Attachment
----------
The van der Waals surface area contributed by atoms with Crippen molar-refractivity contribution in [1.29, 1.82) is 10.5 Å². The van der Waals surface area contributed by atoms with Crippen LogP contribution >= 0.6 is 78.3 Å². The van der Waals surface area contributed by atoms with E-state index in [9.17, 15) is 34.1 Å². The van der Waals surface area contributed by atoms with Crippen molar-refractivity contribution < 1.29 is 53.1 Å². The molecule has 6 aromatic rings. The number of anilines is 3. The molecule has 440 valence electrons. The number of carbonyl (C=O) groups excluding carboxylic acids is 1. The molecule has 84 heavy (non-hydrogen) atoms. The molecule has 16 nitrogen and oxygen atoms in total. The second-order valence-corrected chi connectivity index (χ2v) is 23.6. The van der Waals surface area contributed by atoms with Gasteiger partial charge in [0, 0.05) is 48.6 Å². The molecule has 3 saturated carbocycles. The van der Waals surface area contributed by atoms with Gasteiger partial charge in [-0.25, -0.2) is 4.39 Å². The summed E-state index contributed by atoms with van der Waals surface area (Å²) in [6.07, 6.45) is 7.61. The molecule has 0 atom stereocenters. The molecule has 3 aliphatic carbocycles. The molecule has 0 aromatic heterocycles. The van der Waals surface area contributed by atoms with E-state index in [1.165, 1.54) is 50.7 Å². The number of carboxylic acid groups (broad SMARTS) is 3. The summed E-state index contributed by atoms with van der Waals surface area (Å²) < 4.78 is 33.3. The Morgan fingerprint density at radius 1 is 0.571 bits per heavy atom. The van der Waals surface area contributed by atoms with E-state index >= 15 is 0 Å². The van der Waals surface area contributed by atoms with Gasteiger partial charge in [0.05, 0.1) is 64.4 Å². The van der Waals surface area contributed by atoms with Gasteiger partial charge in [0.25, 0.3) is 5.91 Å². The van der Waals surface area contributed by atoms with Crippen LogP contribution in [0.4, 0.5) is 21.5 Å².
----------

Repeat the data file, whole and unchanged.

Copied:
The van der Waals surface area contributed by atoms with Crippen molar-refractivity contribution in [1.29, 1.82) is 10.5 Å². The van der Waals surface area contributed by atoms with Crippen LogP contribution >= 0.6 is 78.3 Å². The van der Waals surface area contributed by atoms with E-state index in [9.17, 15) is 34.1 Å². The van der Waals surface area contributed by atoms with Crippen molar-refractivity contribution < 1.29 is 53.1 Å². The molecule has 6 aromatic rings. The number of anilines is 3. The molecule has 440 valence electrons. The number of carbonyl (C=O) groups excluding carboxylic acids is 1. The molecule has 84 heavy (non-hydrogen) atoms. The molecule has 16 nitrogen and oxygen atoms in total. The second-order valence-corrected chi connectivity index (χ2v) is 23.6. The van der Waals surface area contributed by atoms with Gasteiger partial charge in [0, 0.05) is 48.6 Å². The molecule has 3 saturated carbocycles. The van der Waals surface area contributed by atoms with Gasteiger partial charge in [-0.25, -0.2) is 4.39 Å². The summed E-state index contributed by atoms with van der Waals surface area (Å²) in [6.07, 6.45) is 7.61. The molecule has 0 atom stereocenters. The molecule has 3 aliphatic carbocycles. The molecule has 0 aromatic heterocycles. The van der Waals surface area contributed by atoms with E-state index in [1.165, 1.54) is 50.7 Å². The number of carboxylic acid groups (broad SMARTS) is 3. The summed E-state index contributed by atoms with van der Waals surface area (Å²) < 4.78 is 33.3. The Morgan fingerprint density at radius 1 is 0.571 bits per heavy atom. The van der Waals surface area contributed by atoms with E-state index >= 15 is 0 Å². The van der Waals surface area contributed by atoms with Gasteiger partial charge in [0.05, 0.1) is 64.4 Å². The van der Waals surface area contributed by atoms with Gasteiger partial charge in [0.25, 0.3) is 5.91 Å². The van der Waals surface area contributed by atoms with Crippen LogP contribution in [0.4, 0.5) is 21.5 Å².